FIRST ALERT: Colorado State researchers now forecasting one of the most active hurricane seasons ever
MYRTLE BEACH, SC (WMBF) - Researchers from Colorado State University issued an update to the 2020 hurricane season forecast and now indicate it will be one of the most active on record.
The new forecast predicts an extremely active Atlantic hurricane season in 2020, citing very warm sea surface temperatures and very low wind shear in the tropical Atlantic as primary factors.
Water temperatures over the past month are at their fourth-highest levels since 1982, trailing only the very active Atlantic hurricane seasons of 2005, 2010 and 2017. The warmer than normal water temperatures provide more fuel for hurricane formation and intensification. They are also associated with a more unstable atmosphere as well as more humid air, both of which favor organized thunderstorms that are necessary for hurricane development.
Wind shear through July was also extremely weak across the Atlantic and Caribbean. Wind shear tears apart hurricanes as they are trying to develop and intensify. When wind shear is low in July, it also tends to be low during the peak of the Atlantic hurricane season from August-October.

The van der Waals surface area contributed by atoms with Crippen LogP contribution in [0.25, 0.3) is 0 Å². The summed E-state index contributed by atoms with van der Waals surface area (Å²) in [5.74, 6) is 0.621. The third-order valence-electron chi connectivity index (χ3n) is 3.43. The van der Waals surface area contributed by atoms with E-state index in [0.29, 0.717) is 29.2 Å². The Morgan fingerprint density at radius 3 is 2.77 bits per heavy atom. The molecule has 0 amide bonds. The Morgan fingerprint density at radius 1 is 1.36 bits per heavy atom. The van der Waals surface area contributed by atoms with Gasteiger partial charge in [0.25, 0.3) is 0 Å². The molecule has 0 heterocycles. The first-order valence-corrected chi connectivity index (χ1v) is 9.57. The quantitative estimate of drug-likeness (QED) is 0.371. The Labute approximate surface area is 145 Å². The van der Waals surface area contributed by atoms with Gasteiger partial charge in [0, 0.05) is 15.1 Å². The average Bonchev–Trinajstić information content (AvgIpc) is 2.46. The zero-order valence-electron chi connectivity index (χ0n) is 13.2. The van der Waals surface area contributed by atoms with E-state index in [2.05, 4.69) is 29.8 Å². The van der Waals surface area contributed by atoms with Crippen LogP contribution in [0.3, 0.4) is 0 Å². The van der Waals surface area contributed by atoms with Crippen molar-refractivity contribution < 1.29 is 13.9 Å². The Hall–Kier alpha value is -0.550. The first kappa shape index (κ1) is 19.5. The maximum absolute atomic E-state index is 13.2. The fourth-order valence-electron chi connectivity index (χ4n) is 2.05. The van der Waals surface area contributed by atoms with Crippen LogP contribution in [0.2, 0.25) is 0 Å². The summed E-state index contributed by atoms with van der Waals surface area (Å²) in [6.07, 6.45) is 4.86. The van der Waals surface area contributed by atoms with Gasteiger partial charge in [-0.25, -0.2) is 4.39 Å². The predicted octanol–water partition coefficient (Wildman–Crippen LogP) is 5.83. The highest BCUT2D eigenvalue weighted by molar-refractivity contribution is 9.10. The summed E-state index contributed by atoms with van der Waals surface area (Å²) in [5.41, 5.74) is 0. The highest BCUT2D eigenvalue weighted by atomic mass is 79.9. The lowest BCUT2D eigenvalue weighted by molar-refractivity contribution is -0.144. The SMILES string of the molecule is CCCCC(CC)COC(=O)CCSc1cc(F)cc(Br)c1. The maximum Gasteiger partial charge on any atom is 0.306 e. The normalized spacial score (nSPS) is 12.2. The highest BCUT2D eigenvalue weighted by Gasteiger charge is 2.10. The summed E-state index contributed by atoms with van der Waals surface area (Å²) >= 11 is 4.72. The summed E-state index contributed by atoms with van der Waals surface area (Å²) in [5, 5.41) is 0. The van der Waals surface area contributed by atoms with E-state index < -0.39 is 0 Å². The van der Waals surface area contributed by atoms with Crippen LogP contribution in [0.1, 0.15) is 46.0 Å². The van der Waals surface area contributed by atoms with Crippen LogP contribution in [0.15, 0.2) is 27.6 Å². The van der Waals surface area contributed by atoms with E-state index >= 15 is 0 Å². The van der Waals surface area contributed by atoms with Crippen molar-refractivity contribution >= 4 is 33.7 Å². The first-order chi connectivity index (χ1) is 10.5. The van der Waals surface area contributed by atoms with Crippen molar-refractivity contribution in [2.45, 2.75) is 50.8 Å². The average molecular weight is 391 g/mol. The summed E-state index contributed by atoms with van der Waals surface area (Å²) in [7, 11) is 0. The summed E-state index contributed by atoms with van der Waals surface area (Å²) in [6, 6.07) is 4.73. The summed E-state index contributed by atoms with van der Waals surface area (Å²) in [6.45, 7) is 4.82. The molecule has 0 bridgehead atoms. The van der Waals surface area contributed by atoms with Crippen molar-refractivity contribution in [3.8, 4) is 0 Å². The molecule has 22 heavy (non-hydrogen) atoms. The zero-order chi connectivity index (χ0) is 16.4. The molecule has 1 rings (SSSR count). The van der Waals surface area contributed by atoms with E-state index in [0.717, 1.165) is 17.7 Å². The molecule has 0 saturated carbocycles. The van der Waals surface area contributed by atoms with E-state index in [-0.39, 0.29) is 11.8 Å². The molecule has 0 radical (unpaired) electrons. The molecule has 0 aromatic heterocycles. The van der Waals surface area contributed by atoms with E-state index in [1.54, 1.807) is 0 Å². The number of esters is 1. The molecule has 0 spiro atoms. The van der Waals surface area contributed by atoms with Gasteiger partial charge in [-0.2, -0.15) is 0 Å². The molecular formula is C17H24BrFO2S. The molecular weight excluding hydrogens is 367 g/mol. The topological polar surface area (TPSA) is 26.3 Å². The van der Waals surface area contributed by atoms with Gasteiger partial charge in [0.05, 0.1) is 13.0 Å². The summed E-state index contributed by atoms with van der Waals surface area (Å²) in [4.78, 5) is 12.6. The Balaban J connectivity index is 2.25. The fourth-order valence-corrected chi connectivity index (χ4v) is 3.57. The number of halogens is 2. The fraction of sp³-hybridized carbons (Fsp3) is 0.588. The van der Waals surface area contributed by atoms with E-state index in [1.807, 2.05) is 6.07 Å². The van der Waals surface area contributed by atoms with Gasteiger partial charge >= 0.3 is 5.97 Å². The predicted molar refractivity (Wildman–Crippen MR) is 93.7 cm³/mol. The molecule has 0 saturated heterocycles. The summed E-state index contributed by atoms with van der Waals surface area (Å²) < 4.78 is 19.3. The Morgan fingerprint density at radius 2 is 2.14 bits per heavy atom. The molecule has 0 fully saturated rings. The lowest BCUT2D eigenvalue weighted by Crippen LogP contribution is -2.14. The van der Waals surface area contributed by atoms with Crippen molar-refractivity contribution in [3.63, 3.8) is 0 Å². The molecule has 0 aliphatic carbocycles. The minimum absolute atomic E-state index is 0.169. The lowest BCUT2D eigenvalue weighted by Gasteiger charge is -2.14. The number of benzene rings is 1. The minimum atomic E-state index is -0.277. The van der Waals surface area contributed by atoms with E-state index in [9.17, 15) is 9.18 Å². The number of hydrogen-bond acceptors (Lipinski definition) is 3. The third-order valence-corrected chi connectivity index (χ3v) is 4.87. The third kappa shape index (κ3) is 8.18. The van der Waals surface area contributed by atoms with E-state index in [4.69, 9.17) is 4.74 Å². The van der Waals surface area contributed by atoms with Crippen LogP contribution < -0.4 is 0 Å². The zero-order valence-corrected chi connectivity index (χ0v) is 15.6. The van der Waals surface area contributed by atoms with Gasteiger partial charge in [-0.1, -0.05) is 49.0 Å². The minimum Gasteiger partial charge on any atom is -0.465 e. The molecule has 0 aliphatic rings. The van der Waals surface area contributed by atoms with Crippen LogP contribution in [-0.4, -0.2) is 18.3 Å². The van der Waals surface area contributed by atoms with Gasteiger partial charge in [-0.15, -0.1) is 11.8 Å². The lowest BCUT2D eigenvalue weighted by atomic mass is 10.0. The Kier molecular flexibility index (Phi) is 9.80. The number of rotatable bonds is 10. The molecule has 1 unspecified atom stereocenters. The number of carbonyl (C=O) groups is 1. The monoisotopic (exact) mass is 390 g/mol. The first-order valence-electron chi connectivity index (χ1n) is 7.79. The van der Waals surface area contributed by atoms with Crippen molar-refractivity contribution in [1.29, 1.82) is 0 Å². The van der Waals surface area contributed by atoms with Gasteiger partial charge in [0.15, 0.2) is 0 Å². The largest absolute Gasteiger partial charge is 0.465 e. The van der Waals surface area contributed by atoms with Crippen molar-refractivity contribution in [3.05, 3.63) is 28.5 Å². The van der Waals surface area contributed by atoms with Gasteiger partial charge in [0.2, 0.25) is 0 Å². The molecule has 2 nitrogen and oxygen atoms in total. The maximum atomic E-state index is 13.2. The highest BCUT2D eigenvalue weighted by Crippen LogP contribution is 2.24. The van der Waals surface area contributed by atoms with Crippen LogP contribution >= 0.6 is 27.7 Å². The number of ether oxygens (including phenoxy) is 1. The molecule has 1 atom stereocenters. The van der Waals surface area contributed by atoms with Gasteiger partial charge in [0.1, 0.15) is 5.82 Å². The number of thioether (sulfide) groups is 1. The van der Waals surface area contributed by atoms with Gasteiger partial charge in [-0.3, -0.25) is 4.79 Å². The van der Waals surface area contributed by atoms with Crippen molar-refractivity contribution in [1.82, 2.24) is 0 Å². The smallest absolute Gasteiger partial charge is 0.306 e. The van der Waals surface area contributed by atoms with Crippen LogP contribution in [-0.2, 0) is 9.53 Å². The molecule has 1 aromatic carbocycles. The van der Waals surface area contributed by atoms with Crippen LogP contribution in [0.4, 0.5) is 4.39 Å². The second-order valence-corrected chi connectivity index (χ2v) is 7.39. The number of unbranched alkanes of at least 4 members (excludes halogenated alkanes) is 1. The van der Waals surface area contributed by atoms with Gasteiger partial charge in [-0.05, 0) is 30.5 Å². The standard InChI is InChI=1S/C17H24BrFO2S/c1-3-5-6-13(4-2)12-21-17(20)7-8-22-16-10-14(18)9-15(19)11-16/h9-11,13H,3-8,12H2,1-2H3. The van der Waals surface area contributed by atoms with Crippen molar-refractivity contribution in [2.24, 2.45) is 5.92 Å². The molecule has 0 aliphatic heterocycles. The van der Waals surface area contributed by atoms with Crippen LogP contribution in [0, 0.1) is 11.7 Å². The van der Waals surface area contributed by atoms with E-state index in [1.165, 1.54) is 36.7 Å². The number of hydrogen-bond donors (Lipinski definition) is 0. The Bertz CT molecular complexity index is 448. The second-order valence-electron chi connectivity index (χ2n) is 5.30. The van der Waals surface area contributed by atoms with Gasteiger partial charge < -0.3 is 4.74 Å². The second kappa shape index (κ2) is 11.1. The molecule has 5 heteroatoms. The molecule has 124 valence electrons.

The Colorado State research team is now predicting 24 named storms, including the nine named storms that have already formed (Arthur, Bertha, Cristobal, Dolly, Edouard, Fay, Gonzalo, Hanna and Isaias).
Of those, the researchers expect 12 to become hurricanes (including the two that have already formed, Hanna and Isaias) and five to reach major hurricane strength - category 3 or higher. Twelve hurricanes is the most the team has ever predicted in their August forecast. This is an increase from the early July forecast which predicted 20 named storms, nine hurricanes and four major hurricanes.
So far, the 2020 hurricane season is exhibiting characteristics similar to 1966, 1995, 2003, 2005, 2010 and 2017. “All of these seasons were very active in the Atlantic basin, with several (most notably 1995, 2005 and 2017) being extremely active,” said Phil Klotzbach, research scientist in the CSU Department of Atmospheric Science and lead author of the report. This is the 37th year the researchers have released a hurricane season forecast.
If the new 2020 season forecast verifies, all of the names on the list will be used. In that case hurricanes will be given the names of the Greek alphabet.
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